development of the institution. According to Wilfredo Corps, the inclusion of the saxophone and
the institution’s Jazz and Caribbean music program was based on a need to meet requirements
for accreditation.112 The Middle States Association of Colleges and Schools had visited the
Conservatory to evaluate the institution’s effectiveness in higher education. According to them,
the Conservatory was incomplete in their course offerings by not having a saxophone studio and
a jazz program, and therefore their accreditation was going to be withheld if the institution did
not add the programs. Bob Handschuh served as temporary saxophone teacher while the
institution searched for candidates. After a few saxophonists were interviewed, Wilfredo Corps
obtained the position in 1994, and became the first saxophone professor at the institution.
Wilfredo Corps began his musical journey in 1964 when he was 17 years old. It was at
the school he attended in the town of Yabucoa where he had his first musical experience under
the tutelage of Angel Cruz. After graduating from high school he enrolled at the Universidad de
Puerto Rico and worked on his Bachelor of Arts degree with a concentration in music. In 1975,
he began studying for his Masters degree in music education at the University of Illinois, where
he studied saxophone with Willis Coggins and Randy Salman. It was there in Illinois where he
learned and studied the classical repertoire of the saxophone. He recalls while in Puerto Rico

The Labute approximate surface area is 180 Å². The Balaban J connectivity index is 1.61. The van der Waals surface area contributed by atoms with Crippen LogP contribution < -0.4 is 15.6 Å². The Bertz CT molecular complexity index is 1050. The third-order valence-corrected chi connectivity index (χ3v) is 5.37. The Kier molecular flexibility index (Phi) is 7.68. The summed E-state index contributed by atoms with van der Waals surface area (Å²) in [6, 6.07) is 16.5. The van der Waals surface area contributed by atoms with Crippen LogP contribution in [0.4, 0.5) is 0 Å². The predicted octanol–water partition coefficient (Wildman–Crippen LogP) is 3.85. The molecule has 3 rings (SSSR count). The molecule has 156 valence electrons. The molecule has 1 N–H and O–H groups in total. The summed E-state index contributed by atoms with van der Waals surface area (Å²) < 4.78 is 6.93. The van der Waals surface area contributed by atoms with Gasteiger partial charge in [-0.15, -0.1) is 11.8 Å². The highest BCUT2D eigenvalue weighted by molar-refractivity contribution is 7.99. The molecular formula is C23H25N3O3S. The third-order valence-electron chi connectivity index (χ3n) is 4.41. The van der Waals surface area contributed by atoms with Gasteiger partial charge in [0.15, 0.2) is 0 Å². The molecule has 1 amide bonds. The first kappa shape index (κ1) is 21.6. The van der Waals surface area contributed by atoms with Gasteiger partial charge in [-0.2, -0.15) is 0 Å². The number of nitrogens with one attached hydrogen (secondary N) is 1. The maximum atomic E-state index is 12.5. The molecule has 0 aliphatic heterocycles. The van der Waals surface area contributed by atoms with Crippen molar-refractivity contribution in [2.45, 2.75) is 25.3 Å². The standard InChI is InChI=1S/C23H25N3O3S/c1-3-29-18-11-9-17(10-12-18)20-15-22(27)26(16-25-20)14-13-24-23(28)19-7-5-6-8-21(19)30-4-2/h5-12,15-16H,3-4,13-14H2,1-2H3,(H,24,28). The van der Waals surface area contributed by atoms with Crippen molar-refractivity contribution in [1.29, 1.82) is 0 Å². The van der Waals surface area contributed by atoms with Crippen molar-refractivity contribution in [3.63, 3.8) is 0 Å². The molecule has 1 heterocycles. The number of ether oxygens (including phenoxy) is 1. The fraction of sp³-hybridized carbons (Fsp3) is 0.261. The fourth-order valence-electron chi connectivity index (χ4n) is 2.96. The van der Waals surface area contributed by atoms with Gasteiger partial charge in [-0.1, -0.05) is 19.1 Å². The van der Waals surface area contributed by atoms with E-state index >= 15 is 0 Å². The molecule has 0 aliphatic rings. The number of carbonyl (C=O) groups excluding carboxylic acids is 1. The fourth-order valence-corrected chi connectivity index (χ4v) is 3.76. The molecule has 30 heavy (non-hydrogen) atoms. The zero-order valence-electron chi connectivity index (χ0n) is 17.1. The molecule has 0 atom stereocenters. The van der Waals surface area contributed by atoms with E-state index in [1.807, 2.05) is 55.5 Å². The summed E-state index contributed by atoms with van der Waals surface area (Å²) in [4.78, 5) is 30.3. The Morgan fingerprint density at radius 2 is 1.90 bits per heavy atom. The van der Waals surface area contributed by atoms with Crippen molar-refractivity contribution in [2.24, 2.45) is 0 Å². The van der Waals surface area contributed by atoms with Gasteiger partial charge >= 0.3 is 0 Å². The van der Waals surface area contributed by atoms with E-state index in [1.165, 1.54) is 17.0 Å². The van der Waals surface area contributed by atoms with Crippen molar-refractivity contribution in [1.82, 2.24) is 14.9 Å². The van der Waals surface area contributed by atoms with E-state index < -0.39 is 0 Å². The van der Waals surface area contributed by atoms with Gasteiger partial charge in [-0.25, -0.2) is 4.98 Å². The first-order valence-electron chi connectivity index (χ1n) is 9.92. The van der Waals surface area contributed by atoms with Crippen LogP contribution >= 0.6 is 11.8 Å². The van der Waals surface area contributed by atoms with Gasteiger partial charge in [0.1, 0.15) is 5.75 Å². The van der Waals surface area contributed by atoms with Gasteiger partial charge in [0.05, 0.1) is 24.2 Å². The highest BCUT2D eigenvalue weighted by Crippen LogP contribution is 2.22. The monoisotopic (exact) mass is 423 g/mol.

never hearing about anyone performing the saxophone in the classical genre. He was so intrigued
about the classical saxophone that he decided to dedicate his career in the performance and
teaching of the style. After graduating with his Masters degree, he returned to the island where
he worked as band director and woodwind teacher at schools in the cities of Luquillo, Humacao,
112
Wilfredo Corps, interview by author, December 30, 2013.
48
Fajardo, and Caguas. Today, in addition to teaching at the Conservatory of Music, he performs
regularly and offers masterclasses at schools around the island. He is also founder of the
saxophone quartet Conversaxión, a chamber group formed with some of his current and former
students at the Conservatory. The quartet has released two albums. In addition, Corps and his
quartet have traveled to saxophone conferences in the United States and Latin America
presenting recitals and lectures.
The saxophone performance degree at the Conservatory focuses on the study of classical